Judicial Watch Petitions Supreme Court to Hear RICO Lawsuit against Businesses that Hire Illegal Alien Criminals
JULY 31, 2008
Judicial Watch, the public interest group that investigates and prosecutes government corruption, announced today that it has filed a petition with the U.S. Supreme Court to hear a Racketeer Influenced and Corrupt Organizations Act (RICO) lawsuit filed by Canyon County, Idaho against four large employers of illegal aliens (Canyon County v. Syngenta Seeds, Inc., et al.). Canyon County alleges that during their employment, some of these illegal aliens committed crimes, thereby costing the county millions of dollars for criminal justice services as well as health and welfare services. Judicial Watch filed the petition for Canyon County with co-counsel Howard W. Foster, a renowned RICO expert with the Chicago law firm, Johnson & Bell, LTD.
In 1996, Congress amended RICO to include certain immigration offenses. Nonetheless, the District Court and the Ninth Circuit Court of Appeals dismissed Canyon County’s lawsuit, prompting Judicial Watch’s Supreme Court petition. Swift Beef Company is named as one of the defendants.
There are two central questions that arise from the appellate court ruling. First, does the term “business or property” in RICO apply to the cost of services provided by a government entity? And, secondly, can a court simply dismiss a lawsuit based on a lack of injury directly resulting from the RICO activity, without first determining if any direct injury had been caused?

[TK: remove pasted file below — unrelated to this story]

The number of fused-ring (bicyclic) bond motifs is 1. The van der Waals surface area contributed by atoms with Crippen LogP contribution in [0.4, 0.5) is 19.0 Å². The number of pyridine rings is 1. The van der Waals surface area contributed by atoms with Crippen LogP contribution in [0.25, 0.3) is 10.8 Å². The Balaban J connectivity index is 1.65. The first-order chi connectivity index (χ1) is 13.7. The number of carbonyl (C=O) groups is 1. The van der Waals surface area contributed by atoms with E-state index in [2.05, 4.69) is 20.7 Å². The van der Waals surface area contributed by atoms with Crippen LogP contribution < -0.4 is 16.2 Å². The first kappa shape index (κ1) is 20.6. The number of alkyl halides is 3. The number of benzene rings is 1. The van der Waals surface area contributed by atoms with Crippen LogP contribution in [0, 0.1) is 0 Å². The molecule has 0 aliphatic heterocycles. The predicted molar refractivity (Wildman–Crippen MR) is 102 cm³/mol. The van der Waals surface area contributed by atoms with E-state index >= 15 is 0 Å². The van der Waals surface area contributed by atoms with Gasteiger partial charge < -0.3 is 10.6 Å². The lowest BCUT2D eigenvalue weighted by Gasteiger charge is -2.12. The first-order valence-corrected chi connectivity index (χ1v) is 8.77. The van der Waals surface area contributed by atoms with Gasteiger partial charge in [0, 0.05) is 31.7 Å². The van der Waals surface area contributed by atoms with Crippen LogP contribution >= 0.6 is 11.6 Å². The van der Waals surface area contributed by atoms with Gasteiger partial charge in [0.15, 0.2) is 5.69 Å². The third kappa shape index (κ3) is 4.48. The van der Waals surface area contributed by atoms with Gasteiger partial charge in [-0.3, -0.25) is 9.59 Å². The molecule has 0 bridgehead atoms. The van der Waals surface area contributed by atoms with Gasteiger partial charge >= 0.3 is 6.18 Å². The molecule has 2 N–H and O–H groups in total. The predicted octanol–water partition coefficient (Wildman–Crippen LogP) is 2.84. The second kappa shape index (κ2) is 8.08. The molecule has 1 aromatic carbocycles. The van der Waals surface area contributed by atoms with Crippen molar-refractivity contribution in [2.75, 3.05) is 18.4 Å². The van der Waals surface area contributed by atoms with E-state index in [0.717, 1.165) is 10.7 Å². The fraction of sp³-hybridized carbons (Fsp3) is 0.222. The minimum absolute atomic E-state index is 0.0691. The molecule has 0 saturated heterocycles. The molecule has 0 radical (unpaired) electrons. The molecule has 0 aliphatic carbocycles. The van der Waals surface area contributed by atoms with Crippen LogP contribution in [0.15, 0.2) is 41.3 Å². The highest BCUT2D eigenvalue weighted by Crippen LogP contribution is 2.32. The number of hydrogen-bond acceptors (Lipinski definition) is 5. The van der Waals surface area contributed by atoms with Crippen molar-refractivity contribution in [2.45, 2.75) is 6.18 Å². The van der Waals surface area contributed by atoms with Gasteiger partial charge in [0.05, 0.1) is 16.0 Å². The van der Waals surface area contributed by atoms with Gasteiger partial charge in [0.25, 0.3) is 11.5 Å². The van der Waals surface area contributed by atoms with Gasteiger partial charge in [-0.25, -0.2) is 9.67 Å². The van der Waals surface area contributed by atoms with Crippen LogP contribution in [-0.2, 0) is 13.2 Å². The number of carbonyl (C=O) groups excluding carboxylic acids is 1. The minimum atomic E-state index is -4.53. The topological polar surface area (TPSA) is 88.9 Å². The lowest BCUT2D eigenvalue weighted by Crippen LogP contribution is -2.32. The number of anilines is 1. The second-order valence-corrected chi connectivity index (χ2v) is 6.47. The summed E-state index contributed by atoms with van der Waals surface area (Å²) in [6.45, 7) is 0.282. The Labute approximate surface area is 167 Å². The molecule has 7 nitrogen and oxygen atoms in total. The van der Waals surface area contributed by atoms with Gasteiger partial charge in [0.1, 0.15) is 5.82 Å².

With respect to the application of the term “business or property” to government services, lower courts have been split, prompting the need for resolution by the Supreme Court. According to Judicial Watch’s petition: The Ninth Circuit Court’s conclusion “that a government entity cannot sue to recover damages unless it is acting as ‘an ordinary marketplace actor’ under RICO, conflicts with the Seventh and Eighth Circuits’ conclusions which have rejected the need for any such marketplace or commercial injury.” Judicial Watch’s petition also reminded the Supreme Court of its explicit instruction to lower courts in a previous ruling to “not read limitations into RICO.”
With respect to the question of “proximate cause” or “direct injury,” Judicial Watch’s petition argues that the Ninth Circuit Court of Appeals bypassed the important analysis as to whether or not a direct injury resulted from the alleged RICO activity. “Every other Circuit analyzes proximate causation by first determining if the plaintiff’s alleged injury flows directly from the RICO violation, or is derivative of an injury to another party,” Judicial Watch wrote in its petition.
“RICO is a tool that can be used to fight illegal immigration. Businesses who hire illegal aliens could be subject to RICO lawsuits,” said Judicial Watch President Tom Fitton. “The lower courts in this case have ignored the plain language of the RICO statute and we hope the Supreme Court takes this opportunity to reaffirm the rule of law.”
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